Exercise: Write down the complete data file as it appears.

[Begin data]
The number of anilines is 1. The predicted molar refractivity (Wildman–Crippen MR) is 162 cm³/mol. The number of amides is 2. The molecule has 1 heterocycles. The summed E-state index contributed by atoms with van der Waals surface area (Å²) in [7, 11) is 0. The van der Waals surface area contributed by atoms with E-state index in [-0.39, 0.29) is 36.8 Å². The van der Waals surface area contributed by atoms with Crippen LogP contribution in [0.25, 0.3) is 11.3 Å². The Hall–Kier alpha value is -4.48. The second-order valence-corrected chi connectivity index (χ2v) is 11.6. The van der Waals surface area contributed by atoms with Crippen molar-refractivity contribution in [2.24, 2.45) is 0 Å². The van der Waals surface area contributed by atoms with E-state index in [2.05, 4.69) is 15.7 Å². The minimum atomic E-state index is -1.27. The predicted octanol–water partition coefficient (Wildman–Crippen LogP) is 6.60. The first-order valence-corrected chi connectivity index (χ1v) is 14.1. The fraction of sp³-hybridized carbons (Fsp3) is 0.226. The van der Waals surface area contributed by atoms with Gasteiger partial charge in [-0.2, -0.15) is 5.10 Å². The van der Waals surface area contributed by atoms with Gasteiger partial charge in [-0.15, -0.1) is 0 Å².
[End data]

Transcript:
The number of anilines is 1. The predicted molar refractivity (Wildman–Crippen MR) is 162 cm³/mol. The number of amides is 2. The molecule has 1 heterocycles. The summed E-state index contributed by atoms with van der Waals surface area (Å²) in [7, 11) is 0. The van der Waals surface area contributed by atoms with E-state index in [-0.39, 0.29) is 36.8 Å². The van der Waals surface area contributed by atoms with Crippen LogP contribution in [0.25, 0.3) is 11.3 Å². The Hall–Kier alpha value is -4.48. The second-order valence-corrected chi connectivity index (χ2v) is 11.6. The van der Waals surface area contributed by atoms with Crippen molar-refractivity contribution in [2.24, 2.45) is 0 Å². The van der Waals surface area contributed by atoms with E-state index in [2.05, 4.69) is 15.7 Å². The minimum atomic E-state index is -1.27. The predicted octanol–water partition coefficient (Wildman–Crippen LogP) is 6.60. The first-order valence-corrected chi connectivity index (χ1v) is 14.1. The fraction of sp³-hybridized carbons (Fsp3) is 0.226. The van der Waals surface area contributed by atoms with Gasteiger partial charge in [-0.2, -0.15) is 5.10 Å². The van der Waals surface area contributed by atoms with Gasteiger partial charge in [-0.15, -0.1) is 0 Å².